• Oil will stabilize for the reasons I've mentioned here over the last two weeks, and because China will already be operating as we recover, giving us a demand lift that they didn't have.

The chart below shows the GDP impact of job losses; the x-axis shows the percent of presently lost jobs - so 50% means we recover half the jobs lost this year, and the impact is between about $12-15 - which places Houston in recession like 2002. That was not a good year coming after an oil collapse, 9/11, Tropical Storm Allison, a war and the dot-com collapse. But it was a decent year for housing. I don't have a good vision yet on what percentage I expect to see recovered; that depends primarily on the willingness of customers to return to businesses and how government reacts to a second wave if there is one. But I'm fairly confident we'll see something on the left-hand side of that chart. A hard year, but not one where we are staring into the abyss.

Another reason I am less worried about recovery is that people are overcoming the inability of leaders who are too worried about bad press: mobility data from Apple and others show people are acting as if the shutdowns are over, whether the government has declared them to be over or not.
  • APRIL SALES STILL OFF ABOUT 20% OVER LAST YEAR. The bar on this chart for April 2020 shows sales at about 70% of last year. I made it yesterday. Thursday it was 68%, this morning 73%. I suspect it will end up around 80% by the time all sales are reported.
  • CANCELLATIONS HIGH BUT SLOWING: HAR shows cancellations on new sales are now running at 12% ahead (in the first four months) of last year. But may be returning to normal. It looks like the bulk of cancellations took place in the last week of March and first two weeks of April. There are 2,538 pending new home sales in the MLS. This may even overstate your experience; I was talking with someone at a major builder this week who could tell me the "story" on each of their cancellations. Just the fact that he knew them tells me they are lower than people have expected.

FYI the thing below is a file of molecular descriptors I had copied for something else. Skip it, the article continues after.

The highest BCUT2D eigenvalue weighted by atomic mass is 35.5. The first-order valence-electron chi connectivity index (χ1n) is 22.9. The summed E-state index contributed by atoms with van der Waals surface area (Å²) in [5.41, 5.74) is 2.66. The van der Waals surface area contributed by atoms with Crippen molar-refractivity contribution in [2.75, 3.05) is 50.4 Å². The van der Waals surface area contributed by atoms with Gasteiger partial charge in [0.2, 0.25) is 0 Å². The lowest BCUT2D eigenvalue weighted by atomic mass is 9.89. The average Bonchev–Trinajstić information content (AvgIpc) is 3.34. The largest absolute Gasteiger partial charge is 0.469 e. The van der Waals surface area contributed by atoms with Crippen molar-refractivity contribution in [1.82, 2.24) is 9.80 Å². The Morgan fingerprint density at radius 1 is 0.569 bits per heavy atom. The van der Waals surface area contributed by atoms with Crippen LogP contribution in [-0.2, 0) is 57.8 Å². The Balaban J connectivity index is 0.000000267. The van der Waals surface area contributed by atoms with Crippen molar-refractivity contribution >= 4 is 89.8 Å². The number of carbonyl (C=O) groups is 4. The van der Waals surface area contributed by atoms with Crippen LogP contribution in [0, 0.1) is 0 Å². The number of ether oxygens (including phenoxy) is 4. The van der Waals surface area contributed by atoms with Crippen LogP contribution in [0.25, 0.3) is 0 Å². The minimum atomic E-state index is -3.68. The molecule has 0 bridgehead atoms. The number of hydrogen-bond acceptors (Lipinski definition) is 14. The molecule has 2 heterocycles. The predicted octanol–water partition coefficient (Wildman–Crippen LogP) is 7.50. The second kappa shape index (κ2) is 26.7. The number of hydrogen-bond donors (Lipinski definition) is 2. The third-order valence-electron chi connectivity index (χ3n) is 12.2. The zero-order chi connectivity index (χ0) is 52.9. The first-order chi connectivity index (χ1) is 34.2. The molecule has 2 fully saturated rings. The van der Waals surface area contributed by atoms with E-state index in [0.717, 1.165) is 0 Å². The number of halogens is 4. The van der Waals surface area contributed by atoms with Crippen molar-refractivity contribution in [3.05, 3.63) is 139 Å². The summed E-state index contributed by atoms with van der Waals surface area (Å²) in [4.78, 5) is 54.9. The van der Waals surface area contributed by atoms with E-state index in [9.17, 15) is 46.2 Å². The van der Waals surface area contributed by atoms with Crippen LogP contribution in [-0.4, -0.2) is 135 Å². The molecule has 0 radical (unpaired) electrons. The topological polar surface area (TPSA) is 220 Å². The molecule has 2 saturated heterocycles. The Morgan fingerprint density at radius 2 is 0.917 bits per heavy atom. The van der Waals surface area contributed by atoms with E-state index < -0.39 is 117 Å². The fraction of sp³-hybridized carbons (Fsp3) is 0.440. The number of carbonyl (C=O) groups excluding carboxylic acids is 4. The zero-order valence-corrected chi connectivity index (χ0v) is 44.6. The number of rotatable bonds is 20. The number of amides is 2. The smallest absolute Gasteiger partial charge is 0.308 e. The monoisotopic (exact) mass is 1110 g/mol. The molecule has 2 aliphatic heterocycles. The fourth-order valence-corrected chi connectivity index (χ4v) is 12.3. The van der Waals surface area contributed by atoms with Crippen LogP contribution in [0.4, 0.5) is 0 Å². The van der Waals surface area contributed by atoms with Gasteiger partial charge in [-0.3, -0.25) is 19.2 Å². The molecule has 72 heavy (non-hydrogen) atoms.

• A BRIEF THOUGHT ON OIL. These nuggets may not exactly be scientific, but I've noted here and in previous weeks that oil demand seems to be off roughly the amount used for personal transportation. It's not exactly equal but it's close enough that widespread resumption of driving will help oil prices recover. Foursquare reports that gas station visits in the Midwest and in rural areas have already recovered to pre-coronavirus levels, and while urban and suburban visits still remain low, they are increasing. This is another sign that we are starting to see things move in the right direction.

Again, still doing webinars. The webinar covers the national and local economic situation and Location Strategy's current forecast for Houston, and I find I've been running about two weeks ahead of most media reports and government actions.

Stay well.

Scott Davis
Location Strategy, LLC